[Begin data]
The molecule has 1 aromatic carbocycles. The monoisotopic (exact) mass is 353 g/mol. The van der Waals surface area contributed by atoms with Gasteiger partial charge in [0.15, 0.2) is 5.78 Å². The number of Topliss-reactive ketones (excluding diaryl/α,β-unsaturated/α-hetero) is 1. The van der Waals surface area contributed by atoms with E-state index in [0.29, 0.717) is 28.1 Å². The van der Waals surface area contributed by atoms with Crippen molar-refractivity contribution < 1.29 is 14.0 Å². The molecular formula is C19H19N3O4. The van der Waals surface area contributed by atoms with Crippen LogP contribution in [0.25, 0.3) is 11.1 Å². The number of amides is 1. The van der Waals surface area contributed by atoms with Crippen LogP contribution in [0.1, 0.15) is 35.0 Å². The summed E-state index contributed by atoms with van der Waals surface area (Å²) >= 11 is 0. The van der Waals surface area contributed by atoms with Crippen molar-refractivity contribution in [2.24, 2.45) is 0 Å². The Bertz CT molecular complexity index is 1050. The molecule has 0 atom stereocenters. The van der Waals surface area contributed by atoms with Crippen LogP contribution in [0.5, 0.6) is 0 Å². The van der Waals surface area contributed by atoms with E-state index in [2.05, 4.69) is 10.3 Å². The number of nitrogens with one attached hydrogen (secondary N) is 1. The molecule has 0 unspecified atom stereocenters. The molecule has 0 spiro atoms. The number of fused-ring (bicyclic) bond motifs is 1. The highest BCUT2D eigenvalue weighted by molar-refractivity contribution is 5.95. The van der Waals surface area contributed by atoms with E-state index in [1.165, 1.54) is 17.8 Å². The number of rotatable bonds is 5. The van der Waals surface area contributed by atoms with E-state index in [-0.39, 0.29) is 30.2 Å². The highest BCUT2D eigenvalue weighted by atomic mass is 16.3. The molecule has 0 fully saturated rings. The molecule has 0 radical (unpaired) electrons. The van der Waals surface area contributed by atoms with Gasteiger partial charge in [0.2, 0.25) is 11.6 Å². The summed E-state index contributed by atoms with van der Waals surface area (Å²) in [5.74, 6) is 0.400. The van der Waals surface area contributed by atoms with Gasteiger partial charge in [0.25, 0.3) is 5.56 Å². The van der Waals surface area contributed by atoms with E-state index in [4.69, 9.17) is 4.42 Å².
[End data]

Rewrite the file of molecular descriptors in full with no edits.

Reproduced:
The molecule has 1 aromatic carbocycles. The monoisotopic (exact) mass is 353 g/mol. The van der Waals surface area contributed by atoms with Gasteiger partial charge in [0.15, 0.2) is 5.78 Å². The number of Topliss-reactive ketones (excluding diaryl/α,β-unsaturated/α-hetero) is 1. The van der Waals surface area contributed by atoms with E-state index in [0.29, 0.717) is 28.1 Å². The van der Waals surface area contributed by atoms with Crippen molar-refractivity contribution < 1.29 is 14.0 Å². The molecular formula is C19H19N3O4. The van der Waals surface area contributed by atoms with Crippen LogP contribution in [0.25, 0.3) is 11.1 Å². The number of amides is 1. The van der Waals surface area contributed by atoms with Crippen LogP contribution in [0.1, 0.15) is 35.0 Å². The summed E-state index contributed by atoms with van der Waals surface area (Å²) >= 11 is 0. The van der Waals surface area contributed by atoms with Crippen molar-refractivity contribution in [2.24, 2.45) is 0 Å². The Bertz CT molecular complexity index is 1050. The molecule has 0 atom stereocenters. The van der Waals surface area contributed by atoms with Crippen LogP contribution in [0.5, 0.6) is 0 Å². The van der Waals surface area contributed by atoms with E-state index in [2.05, 4.69) is 10.3 Å². The number of nitrogens with one attached hydrogen (secondary N) is 1. The molecule has 0 unspecified atom stereocenters. The molecule has 0 spiro atoms. The number of fused-ring (bicyclic) bond motifs is 1. The highest BCUT2D eigenvalue weighted by molar-refractivity contribution is 5.95. The van der Waals surface area contributed by atoms with E-state index in [1.165, 1.54) is 17.8 Å². The number of rotatable bonds is 5. The van der Waals surface area contributed by atoms with E-state index in [-0.39, 0.29) is 30.2 Å². The highest BCUT2D eigenvalue weighted by atomic mass is 16.3. The molecule has 0 fully saturated rings. The molecule has 0 radical (unpaired) electrons. The van der Waals surface area contributed by atoms with Gasteiger partial charge in [0.2, 0.25) is 11.6 Å². The summed E-state index contributed by atoms with van der Waals surface area (Å²) in [5.74, 6) is 0.400. The van der Waals surface area contributed by atoms with Gasteiger partial charge in [0.25, 0.3) is 5.56 Å². The van der Waals surface area contributed by atoms with E-state index in [4.69, 9.17) is 4.42 Å².